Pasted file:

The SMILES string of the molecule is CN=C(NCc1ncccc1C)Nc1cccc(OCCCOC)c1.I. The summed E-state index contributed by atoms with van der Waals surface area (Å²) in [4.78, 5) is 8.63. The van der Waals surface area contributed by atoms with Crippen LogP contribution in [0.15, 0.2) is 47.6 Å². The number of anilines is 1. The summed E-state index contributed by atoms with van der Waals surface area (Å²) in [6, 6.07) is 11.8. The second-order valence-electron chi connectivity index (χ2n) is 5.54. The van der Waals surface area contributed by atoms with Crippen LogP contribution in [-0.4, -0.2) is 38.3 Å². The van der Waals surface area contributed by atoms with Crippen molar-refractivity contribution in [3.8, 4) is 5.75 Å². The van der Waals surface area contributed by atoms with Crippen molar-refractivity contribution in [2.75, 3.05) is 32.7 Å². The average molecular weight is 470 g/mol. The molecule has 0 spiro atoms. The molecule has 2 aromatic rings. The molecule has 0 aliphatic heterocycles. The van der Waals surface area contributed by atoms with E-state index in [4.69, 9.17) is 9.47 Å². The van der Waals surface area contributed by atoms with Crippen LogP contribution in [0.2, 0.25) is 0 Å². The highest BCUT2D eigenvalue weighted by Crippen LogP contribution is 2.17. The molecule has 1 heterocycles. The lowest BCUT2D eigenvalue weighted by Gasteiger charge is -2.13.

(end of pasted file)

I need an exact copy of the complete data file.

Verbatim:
The SMILES string of the molecule is CN=C(NCc1ncccc1C)Nc1cccc(OCCCOC)c1.I. The summed E-state index contributed by atoms with van der Waals surface area (Å²) in [4.78, 5) is 8.63. The van der Waals surface area contributed by atoms with Crippen LogP contribution in [0.15, 0.2) is 47.6 Å². The number of anilines is 1. The summed E-state index contributed by atoms with van der Waals surface area (Å²) in [6, 6.07) is 11.8. The second-order valence-electron chi connectivity index (χ2n) is 5.54. The van der Waals surface area contributed by atoms with Crippen LogP contribution in [-0.4, -0.2) is 38.3 Å². The van der Waals surface area contributed by atoms with Crippen molar-refractivity contribution in [3.8, 4) is 5.75 Å². The van der Waals surface area contributed by atoms with Crippen molar-refractivity contribution in [2.75, 3.05) is 32.7 Å². The average molecular weight is 470 g/mol. The molecule has 0 spiro atoms. The molecule has 2 aromatic rings. The molecule has 0 aliphatic heterocycles. The van der Waals surface area contributed by atoms with E-state index in [4.69, 9.17) is 9.47 Å². The van der Waals surface area contributed by atoms with Crippen LogP contribution in [0.2, 0.25) is 0 Å². The highest BCUT2D eigenvalue weighted by Crippen LogP contribution is 2.17. The molecule has 1 heterocycles. The lowest BCUT2D eigenvalue weighted by Gasteiger charge is -2.13.